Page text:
In many cases, it's possible to iterate endlessly on a single project or deliverable. However, while you may make marginal improvements with each iteration, there comes a point where the marginal improvements made with each iteration are outweighed by the time cost of constantly working on the same thing at the cost of moving on to everything else on your plate. To avoid this trap, try to stop working on projects when the extra effort is outweighed by the marginal improvement in the end product.
Throughout your working life, constantly checking your assumptions about what works best through numbers, metrics and A/B testing can help you identify and eliminate inefficiencies in your workflow. To put this into practice, track your work output over time, identify areas for potential improvement and test strategies for increasing efficiency in those areas.
TalentSmart cofounder Dr. Travis Bradberry suggests waking up at the same time every day — including the weekend — in order to help your body establish a consistent routine and get it used to starting to be productive at the same time every day. According to Bradberry, sleeping in on weekends throws the body's circadian rhythm off and makes Mondays that much more painful and less productive.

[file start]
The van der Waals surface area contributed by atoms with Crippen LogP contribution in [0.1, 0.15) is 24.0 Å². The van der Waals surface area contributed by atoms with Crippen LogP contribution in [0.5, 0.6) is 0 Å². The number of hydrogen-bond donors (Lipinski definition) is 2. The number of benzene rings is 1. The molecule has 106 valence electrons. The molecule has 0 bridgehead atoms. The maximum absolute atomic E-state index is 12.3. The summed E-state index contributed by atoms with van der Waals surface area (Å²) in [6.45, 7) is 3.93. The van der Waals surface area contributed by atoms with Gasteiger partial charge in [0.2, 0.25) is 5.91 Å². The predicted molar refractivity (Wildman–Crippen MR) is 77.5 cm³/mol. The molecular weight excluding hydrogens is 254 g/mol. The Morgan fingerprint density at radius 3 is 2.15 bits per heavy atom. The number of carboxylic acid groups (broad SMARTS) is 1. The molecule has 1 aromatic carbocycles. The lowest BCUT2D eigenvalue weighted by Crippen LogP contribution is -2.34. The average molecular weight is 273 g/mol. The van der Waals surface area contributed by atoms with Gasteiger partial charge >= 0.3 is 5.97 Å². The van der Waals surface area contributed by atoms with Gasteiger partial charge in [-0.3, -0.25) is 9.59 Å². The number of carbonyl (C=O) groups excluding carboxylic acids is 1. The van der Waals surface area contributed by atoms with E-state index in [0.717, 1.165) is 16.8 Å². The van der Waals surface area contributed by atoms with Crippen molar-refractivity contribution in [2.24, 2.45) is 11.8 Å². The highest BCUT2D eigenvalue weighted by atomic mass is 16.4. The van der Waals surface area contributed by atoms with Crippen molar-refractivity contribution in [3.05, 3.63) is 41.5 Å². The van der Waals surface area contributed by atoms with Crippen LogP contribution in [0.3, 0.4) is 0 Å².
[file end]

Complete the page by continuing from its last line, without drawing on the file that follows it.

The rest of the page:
Adjusting your wakeup time to be a little earlier could do wonders for your overall productivity. According to Dr. Bradberry, since the mind achieves peak performance two to four hours after waking up, getting up a little earlier to take in a workout or engage in a personal morning ritual can help you start the day off on the right foot and set the tone for a productive day. Waking up earlier also has the benefit of adding more structure to your day and, if you have children, allowing you to use the time before school drop-off to start your day.